Reddit Reddit reviews Why We Sleep: Unlocking the Power of Sleep and Dreams

We found 11 Reddit comments about Why We Sleep: Unlocking the Power of Sleep and Dreams. Here are the top ones, ranked by their Reddit score.

Health, Fitness & Dieting
Diseases & Physical Ailments Health
Sleep Disorders
Why We Sleep: Unlocking the Power of Sleep and Dreams
Check price on Amazon

11 Reddit comments about Why We Sleep: Unlocking the Power of Sleep and Dreams:

u/appogiatura · 44 pointsr/nfl

I'm reading the book "Why We Sleep" and it's seriously scary how important sleep is yet how little people get, and how socially acceptable that is.

Thankfully, it's been the catalyst for me going to bed earlier and making sure to get 8 hours minimum, and I'm feeling pretty good.

u/seriouslyneedaname · 7 pointsr/BedBros

They actually aren't, and instead those parts of the brain that make you "You" are actually VERY active and doing their job.

I read a book called "Why We Sleep" (highly recommended!) and in part of it the author talked about dreaming, and it was so enlightening! If I remember this correctly, the first part of sleep when you have no dreams, is where your body is repairing itself and your brain is committing to memory things that you learned that day. The dreaming part is your brain connecting things you learned today with things you already knew in the past, which to me seems so cool and which must be why even when my dreams make no sense, I can often pick out mundane stuff I encountered the day prior.

It may help to try to frame sleeping and dreaming as biochemical processes, not existential or spiritual ones. Reading more about sleep might also help you to consider it in a more detached manner, and hopefully make it less stressful. I wish you best of luck!

u/A_box_of_monkeys · 4 pointsr/GetOutOfBed

Naps are not an efficient substitute to lost sleep during the night. They are a great supplement to proper sleep though.

Check out the JRE with Matthew Walker or just Matthew Walkers book , "Why We Sleep"

u/emmaanywhere · 3 pointsr/news

This isn't actually true; there's a pretty equitable distribution across human populations of early sleepers and late sleepers, for reasons that would have been very advantageous to group survival when we were all sleeping in a cave or field surrounded by potential predators. But in the contemporary world, folks with delayed phase sleep suffer a slew of health disorders because they're forced to conform to early sleeper patterns. (If you're interested, this is explained in a great recent book by a doctor who specializes in sleep research.)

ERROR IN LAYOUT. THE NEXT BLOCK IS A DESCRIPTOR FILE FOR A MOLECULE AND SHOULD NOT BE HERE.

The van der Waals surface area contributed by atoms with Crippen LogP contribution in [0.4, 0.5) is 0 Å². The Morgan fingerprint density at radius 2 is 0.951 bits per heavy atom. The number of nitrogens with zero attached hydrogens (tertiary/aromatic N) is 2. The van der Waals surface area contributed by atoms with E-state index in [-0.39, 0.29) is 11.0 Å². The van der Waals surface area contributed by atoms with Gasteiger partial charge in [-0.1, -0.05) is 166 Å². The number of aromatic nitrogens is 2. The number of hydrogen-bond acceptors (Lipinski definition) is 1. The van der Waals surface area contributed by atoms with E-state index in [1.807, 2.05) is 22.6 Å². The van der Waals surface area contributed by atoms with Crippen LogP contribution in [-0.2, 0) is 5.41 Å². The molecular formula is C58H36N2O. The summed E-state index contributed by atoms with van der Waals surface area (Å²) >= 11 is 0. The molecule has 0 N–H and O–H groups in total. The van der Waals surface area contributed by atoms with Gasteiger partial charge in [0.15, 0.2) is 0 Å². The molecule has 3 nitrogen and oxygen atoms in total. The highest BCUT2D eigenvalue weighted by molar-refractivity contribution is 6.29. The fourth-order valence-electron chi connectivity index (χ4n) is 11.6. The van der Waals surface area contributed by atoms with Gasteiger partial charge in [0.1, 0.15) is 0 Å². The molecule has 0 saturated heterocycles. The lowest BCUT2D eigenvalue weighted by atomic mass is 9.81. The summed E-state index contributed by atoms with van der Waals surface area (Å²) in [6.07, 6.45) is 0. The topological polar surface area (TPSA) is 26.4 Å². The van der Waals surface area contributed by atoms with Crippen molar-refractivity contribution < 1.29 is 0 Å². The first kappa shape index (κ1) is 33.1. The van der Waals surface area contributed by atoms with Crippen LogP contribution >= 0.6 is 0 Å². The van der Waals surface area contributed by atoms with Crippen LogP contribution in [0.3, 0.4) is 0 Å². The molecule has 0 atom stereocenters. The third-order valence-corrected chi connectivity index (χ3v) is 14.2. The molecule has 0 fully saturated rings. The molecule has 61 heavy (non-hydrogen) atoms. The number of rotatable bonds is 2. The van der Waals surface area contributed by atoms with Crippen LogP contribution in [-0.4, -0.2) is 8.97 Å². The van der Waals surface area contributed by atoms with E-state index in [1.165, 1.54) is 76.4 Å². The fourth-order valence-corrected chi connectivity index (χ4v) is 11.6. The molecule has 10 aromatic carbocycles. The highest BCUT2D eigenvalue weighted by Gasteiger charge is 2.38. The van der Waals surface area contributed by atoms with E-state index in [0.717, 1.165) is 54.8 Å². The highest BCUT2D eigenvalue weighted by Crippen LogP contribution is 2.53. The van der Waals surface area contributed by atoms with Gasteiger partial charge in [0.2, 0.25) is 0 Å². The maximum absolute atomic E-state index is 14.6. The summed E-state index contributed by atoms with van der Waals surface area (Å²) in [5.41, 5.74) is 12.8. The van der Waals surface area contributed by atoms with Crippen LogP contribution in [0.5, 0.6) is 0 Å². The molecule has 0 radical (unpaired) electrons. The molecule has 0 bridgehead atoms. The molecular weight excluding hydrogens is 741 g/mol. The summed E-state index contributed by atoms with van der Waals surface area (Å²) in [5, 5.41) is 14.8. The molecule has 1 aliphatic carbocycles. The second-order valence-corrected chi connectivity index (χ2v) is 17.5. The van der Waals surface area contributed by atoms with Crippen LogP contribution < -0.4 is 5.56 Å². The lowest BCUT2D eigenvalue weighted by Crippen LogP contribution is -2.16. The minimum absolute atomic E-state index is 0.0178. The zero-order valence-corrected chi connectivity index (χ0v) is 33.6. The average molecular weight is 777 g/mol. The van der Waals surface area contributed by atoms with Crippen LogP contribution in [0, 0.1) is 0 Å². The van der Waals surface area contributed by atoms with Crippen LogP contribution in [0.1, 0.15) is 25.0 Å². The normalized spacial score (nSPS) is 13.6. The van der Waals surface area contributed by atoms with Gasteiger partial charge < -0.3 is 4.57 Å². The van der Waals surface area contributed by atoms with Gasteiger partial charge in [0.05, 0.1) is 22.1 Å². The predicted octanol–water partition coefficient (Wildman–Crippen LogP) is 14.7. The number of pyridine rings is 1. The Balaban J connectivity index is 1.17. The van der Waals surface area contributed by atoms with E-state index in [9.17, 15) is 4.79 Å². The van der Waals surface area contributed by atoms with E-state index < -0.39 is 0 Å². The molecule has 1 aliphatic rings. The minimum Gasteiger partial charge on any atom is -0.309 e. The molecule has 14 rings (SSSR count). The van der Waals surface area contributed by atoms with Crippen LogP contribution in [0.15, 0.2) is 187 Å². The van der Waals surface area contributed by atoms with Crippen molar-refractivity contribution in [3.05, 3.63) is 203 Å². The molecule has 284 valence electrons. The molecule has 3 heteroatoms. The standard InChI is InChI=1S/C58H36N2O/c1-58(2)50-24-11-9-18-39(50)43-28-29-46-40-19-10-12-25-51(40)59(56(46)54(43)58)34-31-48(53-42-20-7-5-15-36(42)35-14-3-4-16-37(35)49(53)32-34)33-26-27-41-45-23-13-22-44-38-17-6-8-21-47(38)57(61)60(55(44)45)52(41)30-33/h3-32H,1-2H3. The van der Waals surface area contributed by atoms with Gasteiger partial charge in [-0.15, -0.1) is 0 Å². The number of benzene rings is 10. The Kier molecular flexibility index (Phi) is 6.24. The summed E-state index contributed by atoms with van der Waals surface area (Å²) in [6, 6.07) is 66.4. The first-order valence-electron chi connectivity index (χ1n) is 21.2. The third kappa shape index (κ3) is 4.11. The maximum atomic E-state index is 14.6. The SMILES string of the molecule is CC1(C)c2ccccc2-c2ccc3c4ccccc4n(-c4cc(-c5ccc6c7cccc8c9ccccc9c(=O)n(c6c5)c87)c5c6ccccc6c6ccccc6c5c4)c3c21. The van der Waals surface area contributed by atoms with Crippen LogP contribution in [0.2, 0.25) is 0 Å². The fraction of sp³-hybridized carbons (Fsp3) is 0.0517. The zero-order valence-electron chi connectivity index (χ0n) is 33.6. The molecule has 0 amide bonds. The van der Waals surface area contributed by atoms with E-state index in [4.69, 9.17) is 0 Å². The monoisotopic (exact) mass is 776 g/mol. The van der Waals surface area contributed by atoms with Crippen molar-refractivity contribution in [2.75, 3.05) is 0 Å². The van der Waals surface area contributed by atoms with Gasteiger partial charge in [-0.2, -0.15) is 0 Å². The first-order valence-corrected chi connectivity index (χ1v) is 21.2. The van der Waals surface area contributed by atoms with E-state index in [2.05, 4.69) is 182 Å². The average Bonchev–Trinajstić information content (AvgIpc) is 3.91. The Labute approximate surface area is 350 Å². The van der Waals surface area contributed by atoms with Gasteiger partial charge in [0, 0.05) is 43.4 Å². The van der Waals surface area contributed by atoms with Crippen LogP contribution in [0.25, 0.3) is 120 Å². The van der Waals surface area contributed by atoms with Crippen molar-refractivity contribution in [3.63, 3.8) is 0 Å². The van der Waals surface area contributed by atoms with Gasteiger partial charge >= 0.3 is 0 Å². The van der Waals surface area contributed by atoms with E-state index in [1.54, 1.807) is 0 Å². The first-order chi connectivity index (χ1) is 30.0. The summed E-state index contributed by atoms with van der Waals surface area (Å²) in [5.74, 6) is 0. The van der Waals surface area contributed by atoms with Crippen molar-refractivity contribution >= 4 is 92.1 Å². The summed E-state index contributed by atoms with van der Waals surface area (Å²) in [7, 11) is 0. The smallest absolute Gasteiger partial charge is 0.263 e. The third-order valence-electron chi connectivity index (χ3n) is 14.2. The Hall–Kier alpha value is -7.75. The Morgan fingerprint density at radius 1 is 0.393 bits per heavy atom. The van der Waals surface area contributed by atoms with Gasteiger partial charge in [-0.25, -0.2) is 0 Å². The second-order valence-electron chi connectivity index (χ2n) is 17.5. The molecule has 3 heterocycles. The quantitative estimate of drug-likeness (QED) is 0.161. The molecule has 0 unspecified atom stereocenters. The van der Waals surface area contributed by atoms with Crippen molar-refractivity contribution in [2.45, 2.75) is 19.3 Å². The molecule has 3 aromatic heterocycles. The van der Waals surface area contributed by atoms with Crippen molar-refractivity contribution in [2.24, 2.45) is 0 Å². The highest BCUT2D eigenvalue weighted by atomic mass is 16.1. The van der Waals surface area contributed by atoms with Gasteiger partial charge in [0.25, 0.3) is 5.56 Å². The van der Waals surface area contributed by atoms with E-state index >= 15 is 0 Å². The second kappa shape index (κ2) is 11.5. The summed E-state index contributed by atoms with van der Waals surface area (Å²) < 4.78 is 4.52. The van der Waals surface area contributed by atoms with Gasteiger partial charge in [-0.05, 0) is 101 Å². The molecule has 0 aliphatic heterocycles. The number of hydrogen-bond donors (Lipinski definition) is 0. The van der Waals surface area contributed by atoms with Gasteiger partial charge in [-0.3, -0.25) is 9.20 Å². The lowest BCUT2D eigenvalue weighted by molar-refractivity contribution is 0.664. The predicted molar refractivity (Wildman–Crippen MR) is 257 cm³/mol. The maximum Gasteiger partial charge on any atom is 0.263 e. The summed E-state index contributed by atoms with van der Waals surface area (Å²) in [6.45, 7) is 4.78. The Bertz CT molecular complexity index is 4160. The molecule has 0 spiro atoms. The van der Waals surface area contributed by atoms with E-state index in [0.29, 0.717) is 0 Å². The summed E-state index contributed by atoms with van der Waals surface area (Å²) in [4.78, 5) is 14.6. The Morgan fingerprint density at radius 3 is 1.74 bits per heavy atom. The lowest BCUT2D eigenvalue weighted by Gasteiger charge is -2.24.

u/LiberateMainSt · 3 pointsr/getdisciplined

A therapist with experience in CBT-I can help you. CBT-I is the most effective treatment for sleep disorders, even compared to pills. Avoid pills: they don't put you into restful sleep; they just knock you out. Check out Why We Sleep to learn a lot more about sleep, sleep disorders, and what you can do.

u/Rtalbert235 · 1 pointr/productivity

I think this answer is different for people of different ages and states of physical health, but I know for myself -- a 49-year old male -- sleep comes first. If I try to sacrifice sleep to have more time for work, I end up being not as alert or attentive as I normally would and my brain just doesn't function as well, so the time gained by sacrificing sleep is just wasted, and I would have gotten more done (and made fewer mistakes doing it) if I'd slept more.

There is a lot of good science that shows if you are sleep deprived, basically everything about your physical and mental health goes down the tubes very rapidly. I highly recommend the book Why We Sleep by Matthew Walker which goes into terrifying detail about the importance of getting at least 6 hours of sleep each night.

That said, it's also not the case that the more sleep you get, the better you function. Some people (like my 16-year old daughter) want to sleep all the time and it doesn't make them more productive. So while 6 hours seems to be the baseline, anything beyond that I think you have to find the balance that works for you.

u/beingisdoing · 1 pointr/findapath

I've heard that vitamin D suppresses the secretion of melatonin for a few hours and therefore should be consumed during the day, preferably when the sun is out. So don't take it at night, or past daylight tbh. And also make sure you are taking co-factors along with it, like K2, B vitamins, etc. Read up on it. And vitamin D is absolutely linked to sleep from what I've read (see here). And it should be D3 not D2.

I've also read that sleep aids usually sedate you but don't actually help you sleep sleep.

Have you tried cutting out caffeine completely?

Anyway, I recommend you read, if you haven't already, the following:

  • Sleep Smarter
  • Sleep: A Very Short Introduction
  • Why We Sleep

    Also, idk how much sleep is affecting your lifestyle, but I've heard of programs where you work for the national park service for several months, like 5-6 months. You sleep and work in the wilderness with no electronics etc. I've always been tempted by the adjustment that might make in my life.
u/readitmeow · 1 pointr/Nootropics

I think current research shows melatonin has little effect unless you're jetlagged and need to normalize your schedule. Heard it on Joe rogan podcast with Matthew Walker,

a scientist dedicated to studying sleep who wrote why we sleep

u/liquidaper · 1 pointr/LifeProTips

Or encourage them to get to bed earlier. If you are sleeping through alarm clocks, it is usually due to you not getting enough sleep overall. Source -